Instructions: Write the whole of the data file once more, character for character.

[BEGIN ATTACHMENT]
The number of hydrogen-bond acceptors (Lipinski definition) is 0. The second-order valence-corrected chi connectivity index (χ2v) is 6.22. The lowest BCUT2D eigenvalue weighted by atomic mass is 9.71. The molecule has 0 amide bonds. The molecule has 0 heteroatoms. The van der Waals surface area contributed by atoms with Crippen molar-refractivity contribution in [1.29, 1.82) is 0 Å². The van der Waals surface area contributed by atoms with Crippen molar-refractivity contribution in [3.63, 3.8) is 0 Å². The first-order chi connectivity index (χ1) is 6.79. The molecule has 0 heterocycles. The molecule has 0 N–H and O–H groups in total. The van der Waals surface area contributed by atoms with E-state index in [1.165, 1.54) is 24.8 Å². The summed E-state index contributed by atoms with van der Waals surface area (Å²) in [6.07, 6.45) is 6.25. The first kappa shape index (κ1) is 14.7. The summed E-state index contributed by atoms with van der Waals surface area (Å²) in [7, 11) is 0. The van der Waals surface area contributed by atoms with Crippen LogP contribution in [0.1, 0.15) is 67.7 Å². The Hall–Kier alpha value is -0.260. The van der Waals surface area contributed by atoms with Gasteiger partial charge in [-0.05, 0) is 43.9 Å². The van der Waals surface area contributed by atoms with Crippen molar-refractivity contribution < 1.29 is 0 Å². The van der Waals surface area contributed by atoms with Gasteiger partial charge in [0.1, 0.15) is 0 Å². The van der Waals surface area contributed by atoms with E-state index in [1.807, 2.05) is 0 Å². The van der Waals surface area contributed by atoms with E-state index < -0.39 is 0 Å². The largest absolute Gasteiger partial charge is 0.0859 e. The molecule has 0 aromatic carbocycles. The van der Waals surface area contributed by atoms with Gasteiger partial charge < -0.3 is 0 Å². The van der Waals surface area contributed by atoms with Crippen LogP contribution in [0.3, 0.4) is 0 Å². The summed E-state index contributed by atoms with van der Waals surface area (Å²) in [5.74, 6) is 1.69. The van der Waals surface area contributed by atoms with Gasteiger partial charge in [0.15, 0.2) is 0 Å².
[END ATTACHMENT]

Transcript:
The number of hydrogen-bond acceptors (Lipinski definition) is 0. The second-order valence-corrected chi connectivity index (χ2v) is 6.22. The lowest BCUT2D eigenvalue weighted by atomic mass is 9.71. The molecule has 0 amide bonds. The molecule has 0 heteroatoms. The van der Waals surface area contributed by atoms with Crippen molar-refractivity contribution in [1.29, 1.82) is 0 Å². The van der Waals surface area contributed by atoms with Crippen molar-refractivity contribution in [3.63, 3.8) is 0 Å². The first-order chi connectivity index (χ1) is 6.79. The molecule has 0 heterocycles. The molecule has 0 N–H and O–H groups in total. The van der Waals surface area contributed by atoms with E-state index in [1.165, 1.54) is 24.8 Å². The summed E-state index contributed by atoms with van der Waals surface area (Å²) in [6.07, 6.45) is 6.25. The first kappa shape index (κ1) is 14.7. The summed E-state index contributed by atoms with van der Waals surface area (Å²) in [7, 11) is 0. The van der Waals surface area contributed by atoms with Crippen LogP contribution in [0.1, 0.15) is 67.7 Å². The Hall–Kier alpha value is -0.260. The van der Waals surface area contributed by atoms with Gasteiger partial charge in [-0.05, 0) is 43.9 Å². The van der Waals surface area contributed by atoms with Crippen molar-refractivity contribution < 1.29 is 0 Å². The van der Waals surface area contributed by atoms with Gasteiger partial charge in [0.1, 0.15) is 0 Å². The van der Waals surface area contributed by atoms with E-state index in [1.807, 2.05) is 0 Å². The van der Waals surface area contributed by atoms with E-state index < -0.39 is 0 Å². The largest absolute Gasteiger partial charge is 0.0859 e. The molecule has 0 aromatic carbocycles. The van der Waals surface area contributed by atoms with Gasteiger partial charge < -0.3 is 0 Å². The van der Waals surface area contributed by atoms with Crippen LogP contribution in [0.3, 0.4) is 0 Å². The summed E-state index contributed by atoms with van der Waals surface area (Å²) in [5.74, 6) is 1.69. The van der Waals surface area contributed by atoms with Gasteiger partial charge in [0.15, 0.2) is 0 Å².